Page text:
Ireland already out of wriggle room as Six Nations reality bites hard
Joe Schmidt’s team will need four wins, and possibly bonus points, to contend for title
Scotland’s scrumhalf Greig Laidlaw celebrates after successfully kicking his final penalty on 80 minutes at Murrayfield on Saturday. Photograph: Andy Buchanan/AFP/Getty Images
This was no way for the first team to beat New Zealand, Australia and South Africa in the same calendar year since 2003 to say a premature good bye to a shot at a Grand Slam. But then again the Six Nations’ uniqueness and its internecine rivalries once again put summer tours and November windows into perspective.
Ireland made a small bit of history at Murrayfield on Saturday, albeit the Six Nations’ first ever losing bonus point was not the kind they were looking for, and are now well and truly cornered. No less than under the traditional two-points-for-a-win, Ireland will assuredly now need four wins in their remaining four games, and most probably laced with some four-try bonus points along the way.
That is the bottom line after Saturday’s hugely disappointing 27-22 defeat and anti-climactic reality check against Scotland at Murrayfield. Ireland have no room for error, beginning next Saturday in Rome’s Stadio Olimpico, where on Sunday Wales recovered from a 7-3 interval deficit in Conor O’Shea’s first Six Nations game to win 33-7, but left a bonus point behind with the last play of the game.
Ireland, with one point, still have another 20 points to play for, as opposed to being on zero with eight to play for, but a disconsolate Joe Schmidt was not of a mind to think that the door was any more ajar toward recovering from an opening defeat to win the title, as Wales did four years ago.
“Not necessarily,” said Schmidt, who cited their five-point losing margin before adding: “On the back of that five-point differential, if you can build some good scores through the championship you would normally get back into the mix. Now it is the same anyway. The tough thing is that it will be tough again next week and we can’t afford to chase anything other than the win, first and foremost, because of the position we have put ourselves in.
“So that immediately makes it a little more complicated. If we manage to go through the rest of the championship and win those games, I will still take a fierce bit of pride in this team to bounce back from today and that is the challenge that is there for them. The one thing I will say in favour of these players is that they tend to rise to challenges. And they have demonstrated that a few times in recent history.”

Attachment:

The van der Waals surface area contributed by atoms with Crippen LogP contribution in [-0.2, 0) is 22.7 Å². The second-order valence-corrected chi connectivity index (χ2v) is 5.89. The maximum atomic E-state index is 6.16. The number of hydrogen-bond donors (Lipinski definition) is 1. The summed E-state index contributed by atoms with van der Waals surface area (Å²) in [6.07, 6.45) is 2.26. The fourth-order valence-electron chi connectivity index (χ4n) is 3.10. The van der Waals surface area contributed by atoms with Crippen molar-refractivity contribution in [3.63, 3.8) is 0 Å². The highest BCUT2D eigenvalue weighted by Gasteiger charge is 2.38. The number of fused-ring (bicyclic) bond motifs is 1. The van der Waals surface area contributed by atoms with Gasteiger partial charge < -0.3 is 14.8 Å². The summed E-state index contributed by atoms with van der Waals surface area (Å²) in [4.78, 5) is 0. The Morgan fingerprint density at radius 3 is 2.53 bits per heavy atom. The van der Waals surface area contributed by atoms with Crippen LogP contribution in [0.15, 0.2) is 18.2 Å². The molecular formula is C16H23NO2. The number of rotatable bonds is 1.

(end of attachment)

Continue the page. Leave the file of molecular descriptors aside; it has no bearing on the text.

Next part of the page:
The scope for change is limited, with Donnacha Ryan likelier than Peter O’Mahony and Johnny Sexton to come back into the mix from their list of casualties. Ryan’s return would assuredly help a lineout which coughed up three close-range throws – one in the air and two on the ground.
“Certainly Donnacha Ryan should be right,” ventured Schmidt. “I am not sure about Johnny or Pete, so I will have a look at that on Monday or Tuesday and we will have a bit of a clearer picture hopefully.”
There is also sufficient credit in the bank from the autumn and before to reduce the inclination toward significant changes – not to mention a relative lack of options.
“We will look at the footage and make some decisions beyond that,” said Schmidt, before adding significantly: “But I don’t think there is going to be too many knee-jerk reactions. These players have worked really hard to get to the position of being selected in the first place and so you don’t suddenly turn around and throw someone else into the mire.
“They feel that we are in this position and I am pretty sure that they will be pretty keen to fight their way out of this position.”
The pain of Saturday will be a spur. Describing the away dressing-room as “pretty solemn”, Schmidt added: “There is a real disappointment there. When you climb the mountain to get back up – you’re 21-5 down and you get 22-21 ahead – a fair bit of hard work has gone into that and I think we deserved the lead too. They really did claw their way back in really positively and then to let that slip, there’s massive disappointment. But we’re just at the start of the championship; you can’t afford to let that linger for too long, although I think it’s not a bad thing to let it linger a little bit.”
The tardiness of the Irish squad’s arrival by bus, no more than “five to 10 minutes” admitted Schmidt later, was hardly the primary factor in the sluggishness of their start. Even then, Ireland scored 17 unanswered points to take a one-point lead, but couldn’t close it out.
“We weren’t as accurate as we needed to be,” said Schmidt, in explaining the failure to do so. “You can look back and see the line breaks, and we didn’t finish in behind them,” he added, in reference to the 12-6 tally of line breaks in Ireland’s favour.
“We had territory and possession in the first half and they had the score, but at the same time, some of our possession was very slow. And some of the possession you really want is from those positions in the 22, and I think we turned two or three of those over. So it was just too easy for them to sort of come back and attack at us.”
There’ll be some angry reviews and training sessions in the Carton House this week.